2. I love violas. Lychnis coronaria is self-sowing: how wonderful. I love your ivy with such pointed leaves. There are beautiful weeds and if they do not get out of control it is worth having them, like your cones. Cathy, like you, I am also very left to remove weeds: you have the golfer to help you. Take good care of both of you. Have a good weekend. Very affectionate greetings from Margarita.

  3. Kris P says:

    Your weeds are prettier than ours, Cathy! Actually, Erigeron karvinskianus is a rampant weed here too. I generally let it have its way as it makes a nice filler, hacking it back only when it grows into clumps larger than a foot high.

  4. tonytomeo says:

    Fleabane is considered by some to be a native of California, although its natural range may not extend very far north of the Mexican Border. The common sort that used to be more common nurseries is known as ‘Santa Barbara Daisy’, but I suspect it got that name simply by being very popular in Santa Barabara, rather than by being native there. Anyway, whether native or not, it naturalizes. It works out well for us because it dies back by about now, so must be removed before it gets too overgrown to be a problem. It regenerates through late winter.

    • Cathy says:

      It dies back overwinter here too, although not completely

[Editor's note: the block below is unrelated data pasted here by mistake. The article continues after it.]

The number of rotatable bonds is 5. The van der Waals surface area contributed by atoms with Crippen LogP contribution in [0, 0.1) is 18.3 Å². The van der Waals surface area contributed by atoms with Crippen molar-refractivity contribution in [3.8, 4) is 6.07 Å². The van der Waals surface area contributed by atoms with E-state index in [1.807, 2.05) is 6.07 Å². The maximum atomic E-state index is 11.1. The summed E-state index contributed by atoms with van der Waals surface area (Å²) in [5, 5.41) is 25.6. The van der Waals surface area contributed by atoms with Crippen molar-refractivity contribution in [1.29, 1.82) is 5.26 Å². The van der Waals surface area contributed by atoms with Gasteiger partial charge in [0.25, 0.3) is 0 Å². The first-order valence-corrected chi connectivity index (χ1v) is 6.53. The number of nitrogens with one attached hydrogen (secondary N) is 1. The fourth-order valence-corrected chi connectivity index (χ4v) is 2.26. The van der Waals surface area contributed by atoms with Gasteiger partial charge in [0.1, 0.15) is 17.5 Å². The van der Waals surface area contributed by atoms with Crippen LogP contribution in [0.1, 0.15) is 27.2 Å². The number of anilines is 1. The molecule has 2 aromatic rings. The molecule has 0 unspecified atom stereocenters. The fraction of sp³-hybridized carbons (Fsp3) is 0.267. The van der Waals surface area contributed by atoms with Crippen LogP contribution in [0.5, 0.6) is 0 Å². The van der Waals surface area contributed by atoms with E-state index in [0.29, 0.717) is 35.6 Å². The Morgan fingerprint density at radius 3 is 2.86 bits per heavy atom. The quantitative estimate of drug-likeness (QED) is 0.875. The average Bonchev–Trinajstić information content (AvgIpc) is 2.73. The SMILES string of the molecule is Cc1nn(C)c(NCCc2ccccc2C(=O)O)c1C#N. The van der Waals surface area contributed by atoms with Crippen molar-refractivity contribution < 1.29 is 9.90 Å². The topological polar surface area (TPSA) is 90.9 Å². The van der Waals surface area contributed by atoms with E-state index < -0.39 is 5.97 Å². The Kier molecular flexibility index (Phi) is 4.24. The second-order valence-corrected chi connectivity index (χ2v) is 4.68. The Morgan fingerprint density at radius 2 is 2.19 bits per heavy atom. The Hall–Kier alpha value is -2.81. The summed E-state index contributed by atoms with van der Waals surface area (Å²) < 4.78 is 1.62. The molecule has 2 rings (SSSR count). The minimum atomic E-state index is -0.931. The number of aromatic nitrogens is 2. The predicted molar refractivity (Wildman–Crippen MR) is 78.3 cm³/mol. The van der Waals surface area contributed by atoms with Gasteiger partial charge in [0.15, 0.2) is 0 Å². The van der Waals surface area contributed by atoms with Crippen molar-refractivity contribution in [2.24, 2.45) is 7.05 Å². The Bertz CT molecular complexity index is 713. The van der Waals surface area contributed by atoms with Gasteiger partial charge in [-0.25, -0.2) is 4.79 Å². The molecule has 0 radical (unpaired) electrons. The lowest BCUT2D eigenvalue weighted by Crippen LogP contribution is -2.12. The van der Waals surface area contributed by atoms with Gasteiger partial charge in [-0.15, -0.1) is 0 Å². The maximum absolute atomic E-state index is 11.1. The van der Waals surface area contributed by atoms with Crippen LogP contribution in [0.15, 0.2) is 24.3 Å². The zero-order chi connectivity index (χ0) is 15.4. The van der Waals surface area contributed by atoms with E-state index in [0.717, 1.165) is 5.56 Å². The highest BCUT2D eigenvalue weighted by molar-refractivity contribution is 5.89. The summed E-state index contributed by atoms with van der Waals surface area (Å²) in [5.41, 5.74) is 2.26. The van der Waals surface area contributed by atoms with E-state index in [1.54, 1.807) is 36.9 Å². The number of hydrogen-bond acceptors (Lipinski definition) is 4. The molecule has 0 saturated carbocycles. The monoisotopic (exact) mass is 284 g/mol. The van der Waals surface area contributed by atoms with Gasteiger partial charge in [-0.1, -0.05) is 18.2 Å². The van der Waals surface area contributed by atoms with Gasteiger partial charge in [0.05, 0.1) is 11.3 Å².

• tonytomeo says:

        That is how ours works. I take the opportunity to cut it back to the ground, or pull it out from where it is unwanted. We leave quite a bit of it on stone walls. The walls look neat and clean without it, and then look nicely foliated for a while, but do not get overgrown.

  5. Heyjude says:

    I agree, Erigeron karvinskianus can be invasive. I need to pull a lot out this September as it has overrun some of my rather lovely wall plants!

  6. I share your philosophy. When you were describing the woodland and the woodland edge, I was nodding my head. I tend to be more “tidy” near the house, and progressively lax the further away from the house. I just did a little weeding this week…areas I’d been meaning to attend to since the beginning of the summer. 😉

    • Cathy says:

      One of my acquaintances who visited the garden said she could see how people enjoyed it but admitted the more informal approach just wouldn’t work for her!

  7. Cathy says:

    I suppose escaped flowers and grasses also count as weeds, which means my Stipa tenuissima is a weed! I don’t mind though as they grow so big and look a mess after two or three years and I can just replace them with a seedling. 😃 I remember a student begging me to dig out some of my ivy in the old garden for her. I warned her, but she wouldn’t listen. Would be interesting to know what it looks like now, 10 years later! 😆

  8. Anna says:

    Yes the marestail is an absolute nightmare Cathy and I have had experienced a double whammy as it was at the allotment too 😢 I first saw the plot in December when of course it didn’t show and there were no plot holders around to chat with. Big mistake! Our garden was previously uncultivated and damp so no surprise really when it appeared there probably in imported topsoil. Thanks for your sympathy. I always smile when I see erigeron karvinskianus for sale at plant fairs for over a fiver for one plant! Himself calls it a weed and it can be a nuisance at times but at least it doesn’t seem to disperse seed so that spreads all over the garden.